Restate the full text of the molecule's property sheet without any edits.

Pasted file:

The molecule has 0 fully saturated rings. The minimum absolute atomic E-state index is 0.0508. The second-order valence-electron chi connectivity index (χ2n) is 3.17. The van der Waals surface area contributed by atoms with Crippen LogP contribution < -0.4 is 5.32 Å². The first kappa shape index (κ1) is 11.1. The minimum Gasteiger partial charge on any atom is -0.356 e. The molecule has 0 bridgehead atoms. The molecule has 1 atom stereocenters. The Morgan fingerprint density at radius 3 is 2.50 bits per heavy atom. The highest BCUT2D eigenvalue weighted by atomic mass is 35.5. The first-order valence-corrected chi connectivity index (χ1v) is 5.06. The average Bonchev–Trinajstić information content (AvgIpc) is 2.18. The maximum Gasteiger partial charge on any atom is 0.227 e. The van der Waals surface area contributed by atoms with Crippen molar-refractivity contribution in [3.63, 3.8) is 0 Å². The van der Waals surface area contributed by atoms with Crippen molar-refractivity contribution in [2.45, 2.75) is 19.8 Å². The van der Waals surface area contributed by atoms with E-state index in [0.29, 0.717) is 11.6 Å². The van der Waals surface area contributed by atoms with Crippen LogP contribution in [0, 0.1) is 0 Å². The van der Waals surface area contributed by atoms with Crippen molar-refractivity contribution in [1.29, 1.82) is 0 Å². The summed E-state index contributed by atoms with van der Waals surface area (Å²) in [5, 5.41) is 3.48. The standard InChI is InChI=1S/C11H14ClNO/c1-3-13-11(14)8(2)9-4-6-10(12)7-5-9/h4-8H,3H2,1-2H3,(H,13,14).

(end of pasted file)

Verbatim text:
The molecule has 0 fully saturated rings. The minimum absolute atomic E-state index is 0.0508. The second-order valence-electron chi connectivity index (χ2n) is 3.17. The van der Waals surface area contributed by atoms with Crippen LogP contribution < -0.4 is 5.32 Å². The first kappa shape index (κ1) is 11.1. The minimum Gasteiger partial charge on any atom is -0.356 e. The molecule has 0 bridgehead atoms. The molecule has 1 atom stereocenters. The Morgan fingerprint density at radius 3 is 2.50 bits per heavy atom. The highest BCUT2D eigenvalue weighted by atomic mass is 35.5. The first-order valence-corrected chi connectivity index (χ1v) is 5.06. The average Bonchev–Trinajstić information content (AvgIpc) is 2.18. The maximum Gasteiger partial charge on any atom is 0.227 e. The van der Waals surface area contributed by atoms with Crippen molar-refractivity contribution in [3.63, 3.8) is 0 Å². The van der Waals surface area contributed by atoms with Crippen molar-refractivity contribution in [2.45, 2.75) is 19.8 Å². The van der Waals surface area contributed by atoms with E-state index in [0.29, 0.717) is 11.6 Å². The van der Waals surface area contributed by atoms with Crippen LogP contribution in [0, 0.1) is 0 Å². The van der Waals surface area contributed by atoms with Crippen molar-refractivity contribution in [1.29, 1.82) is 0 Å². The summed E-state index contributed by atoms with van der Waals surface area (Å²) in [5, 5.41) is 3.48. The standard InChI is InChI=1S/C11H14ClNO/c1-3-13-11(14)8(2)9-4-6-10(12)7-5-9/h4-8H,3H2,1-2H3,(H,13,14).